So in an odd move, the Washington Post has decided to take over publishing The Volokh Conspiracy, a self-consciously conservative (or at least right-of-center) legal site. There’s been, so far as I know, no explanation of this move, and what little is out there seems to go out of its way to avoid recognizing that the site represents an ideological community, however loose. Perhaps WaPo is going to set itself up as step-parent to all sorts of worthy and/or needy blogs (it reached a similar arrangement recently with the very worthy, and generally non-ideological, Monkey Cage site), perhaps as a enhanced feature for those paying to get behind the paywall. But if so it would be nice to get a glimpse of how that might look over time.
Though most of the gabbing about this development related it to the possibly coincidental departure of Ezra Klein from the WaPo stable, there’s been at least one contretemps about how to describe the site, touched off by a hostile account posted by Roy Edroso. Here’s how he describes the exchange:
Ann Althouse thinks your humble interlocutor is a “hack” because I lack “the grace to say you know, these guys pretty much are libertarians.” Who said they weren’t? My disrespect extends to them and to libertarianism, which is just a niche brand of conservatism for people with social anxieties anyway. There’s no conflict between their beliefs and those of any other advocate of Maximum Freedom for the Rich.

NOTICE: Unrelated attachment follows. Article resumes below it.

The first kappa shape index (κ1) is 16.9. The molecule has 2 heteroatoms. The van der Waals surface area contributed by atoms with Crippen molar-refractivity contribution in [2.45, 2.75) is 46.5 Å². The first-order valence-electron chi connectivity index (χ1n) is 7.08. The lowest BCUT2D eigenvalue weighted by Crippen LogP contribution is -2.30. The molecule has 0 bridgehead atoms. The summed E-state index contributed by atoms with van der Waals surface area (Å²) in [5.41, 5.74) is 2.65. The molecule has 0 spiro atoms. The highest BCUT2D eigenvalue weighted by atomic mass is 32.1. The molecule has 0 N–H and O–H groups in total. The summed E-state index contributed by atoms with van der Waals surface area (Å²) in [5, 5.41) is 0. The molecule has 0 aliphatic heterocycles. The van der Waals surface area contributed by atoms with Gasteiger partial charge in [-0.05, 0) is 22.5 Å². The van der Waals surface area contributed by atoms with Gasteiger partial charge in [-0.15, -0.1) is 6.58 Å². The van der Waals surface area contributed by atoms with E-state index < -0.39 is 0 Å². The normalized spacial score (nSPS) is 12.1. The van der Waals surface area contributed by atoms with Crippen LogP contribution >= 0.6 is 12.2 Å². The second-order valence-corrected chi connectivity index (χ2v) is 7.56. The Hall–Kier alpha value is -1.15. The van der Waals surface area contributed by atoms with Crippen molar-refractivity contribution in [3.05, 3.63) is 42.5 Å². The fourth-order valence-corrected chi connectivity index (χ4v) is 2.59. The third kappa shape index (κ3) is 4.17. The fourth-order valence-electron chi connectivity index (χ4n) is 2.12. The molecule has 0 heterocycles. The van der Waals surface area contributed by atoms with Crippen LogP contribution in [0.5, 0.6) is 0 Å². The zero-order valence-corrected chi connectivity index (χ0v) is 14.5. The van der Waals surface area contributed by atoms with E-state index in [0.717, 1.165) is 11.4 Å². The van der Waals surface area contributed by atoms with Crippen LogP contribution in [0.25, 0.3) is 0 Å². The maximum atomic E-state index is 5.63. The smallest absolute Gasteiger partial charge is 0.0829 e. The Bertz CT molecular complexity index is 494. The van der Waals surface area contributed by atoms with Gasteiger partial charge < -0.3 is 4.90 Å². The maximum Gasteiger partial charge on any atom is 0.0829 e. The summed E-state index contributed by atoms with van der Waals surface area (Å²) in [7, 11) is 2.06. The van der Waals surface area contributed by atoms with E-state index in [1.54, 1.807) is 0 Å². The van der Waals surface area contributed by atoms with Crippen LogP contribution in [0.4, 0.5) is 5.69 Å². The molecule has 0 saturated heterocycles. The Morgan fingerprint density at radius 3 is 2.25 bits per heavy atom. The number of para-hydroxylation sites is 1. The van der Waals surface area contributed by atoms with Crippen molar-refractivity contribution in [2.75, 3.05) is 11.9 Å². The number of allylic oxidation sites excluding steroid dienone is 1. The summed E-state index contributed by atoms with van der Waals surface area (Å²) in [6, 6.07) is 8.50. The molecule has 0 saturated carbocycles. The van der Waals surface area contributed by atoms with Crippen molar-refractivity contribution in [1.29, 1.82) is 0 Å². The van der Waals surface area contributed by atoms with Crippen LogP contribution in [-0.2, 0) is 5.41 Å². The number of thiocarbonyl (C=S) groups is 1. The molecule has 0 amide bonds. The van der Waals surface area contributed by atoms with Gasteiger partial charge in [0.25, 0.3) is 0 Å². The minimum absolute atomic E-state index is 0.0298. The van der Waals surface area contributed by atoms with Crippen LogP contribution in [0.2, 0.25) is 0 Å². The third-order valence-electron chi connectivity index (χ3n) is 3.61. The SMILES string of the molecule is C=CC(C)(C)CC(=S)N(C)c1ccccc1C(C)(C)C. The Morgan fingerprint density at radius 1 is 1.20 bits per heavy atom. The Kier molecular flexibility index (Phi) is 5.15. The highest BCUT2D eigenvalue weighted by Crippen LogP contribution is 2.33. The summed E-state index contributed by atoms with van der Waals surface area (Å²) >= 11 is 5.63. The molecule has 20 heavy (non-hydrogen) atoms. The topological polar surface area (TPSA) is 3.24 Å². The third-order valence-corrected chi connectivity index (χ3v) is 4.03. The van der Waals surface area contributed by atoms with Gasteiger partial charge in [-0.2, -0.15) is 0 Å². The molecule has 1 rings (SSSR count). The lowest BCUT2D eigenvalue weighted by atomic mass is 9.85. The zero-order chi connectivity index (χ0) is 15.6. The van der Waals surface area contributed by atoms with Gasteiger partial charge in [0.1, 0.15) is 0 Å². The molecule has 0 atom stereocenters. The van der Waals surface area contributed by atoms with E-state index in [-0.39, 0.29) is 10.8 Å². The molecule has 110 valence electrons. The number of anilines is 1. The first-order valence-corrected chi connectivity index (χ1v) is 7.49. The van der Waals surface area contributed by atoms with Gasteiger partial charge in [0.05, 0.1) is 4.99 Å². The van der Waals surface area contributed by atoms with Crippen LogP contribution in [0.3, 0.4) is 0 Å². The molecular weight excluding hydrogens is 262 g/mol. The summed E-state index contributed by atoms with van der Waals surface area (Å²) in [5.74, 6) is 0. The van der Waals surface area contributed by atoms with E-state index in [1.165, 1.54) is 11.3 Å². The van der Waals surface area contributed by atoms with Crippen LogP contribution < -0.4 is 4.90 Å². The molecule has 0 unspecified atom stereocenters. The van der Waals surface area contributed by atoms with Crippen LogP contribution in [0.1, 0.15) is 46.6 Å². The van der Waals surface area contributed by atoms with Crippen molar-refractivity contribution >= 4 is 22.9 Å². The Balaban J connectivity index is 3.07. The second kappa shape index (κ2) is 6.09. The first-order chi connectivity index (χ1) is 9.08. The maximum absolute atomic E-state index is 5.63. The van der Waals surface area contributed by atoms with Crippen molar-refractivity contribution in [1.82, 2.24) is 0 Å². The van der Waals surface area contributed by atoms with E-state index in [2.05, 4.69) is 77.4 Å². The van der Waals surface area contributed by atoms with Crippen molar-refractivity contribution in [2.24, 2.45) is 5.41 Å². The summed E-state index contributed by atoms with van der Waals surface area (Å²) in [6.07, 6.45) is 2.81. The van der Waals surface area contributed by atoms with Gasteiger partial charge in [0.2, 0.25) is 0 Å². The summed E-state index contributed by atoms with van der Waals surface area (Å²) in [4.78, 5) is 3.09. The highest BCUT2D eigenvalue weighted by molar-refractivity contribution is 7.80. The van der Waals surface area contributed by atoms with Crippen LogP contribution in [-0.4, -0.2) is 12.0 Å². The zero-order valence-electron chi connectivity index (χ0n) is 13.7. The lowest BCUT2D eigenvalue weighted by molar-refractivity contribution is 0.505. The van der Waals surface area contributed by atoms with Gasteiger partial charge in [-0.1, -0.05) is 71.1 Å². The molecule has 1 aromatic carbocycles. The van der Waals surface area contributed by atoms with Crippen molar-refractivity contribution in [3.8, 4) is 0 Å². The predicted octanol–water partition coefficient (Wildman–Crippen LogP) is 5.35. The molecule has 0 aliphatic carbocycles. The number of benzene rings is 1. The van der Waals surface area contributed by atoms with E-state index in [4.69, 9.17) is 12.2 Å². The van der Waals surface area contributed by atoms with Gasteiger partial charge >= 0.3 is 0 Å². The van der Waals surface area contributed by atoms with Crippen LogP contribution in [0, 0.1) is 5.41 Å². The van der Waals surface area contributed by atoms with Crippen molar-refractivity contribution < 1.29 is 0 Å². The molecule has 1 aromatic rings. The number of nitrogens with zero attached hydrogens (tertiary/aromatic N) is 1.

I’ve observed before that libertarians often benefit in the eyes of liberals from a shared cultural/religious context that doesn’t extend to social conservatives. Althouse appears to be accusing Edroso of eliding the crucial distinction that makes some right-wing folk beyond the pale while others are fun to have around because they won’t embarrass you with all that supernatural claptrap. As it happens, I’m with Edroso, and view disciples of Ayn Rand as quite possibly more incorrigible than those who follow the latest Christian Right huckster. At least some Christian Right types have a legitimate interest in poor people, disdained by many libertarians as losers and looters. You can’t be treated completely like biological garbage if you have a God-endowed immortal soul. But in any event, Being Libertarian shouldn’t make the Volokh Conspiracy folk any more palatable or appropriate as part of the WaPo team.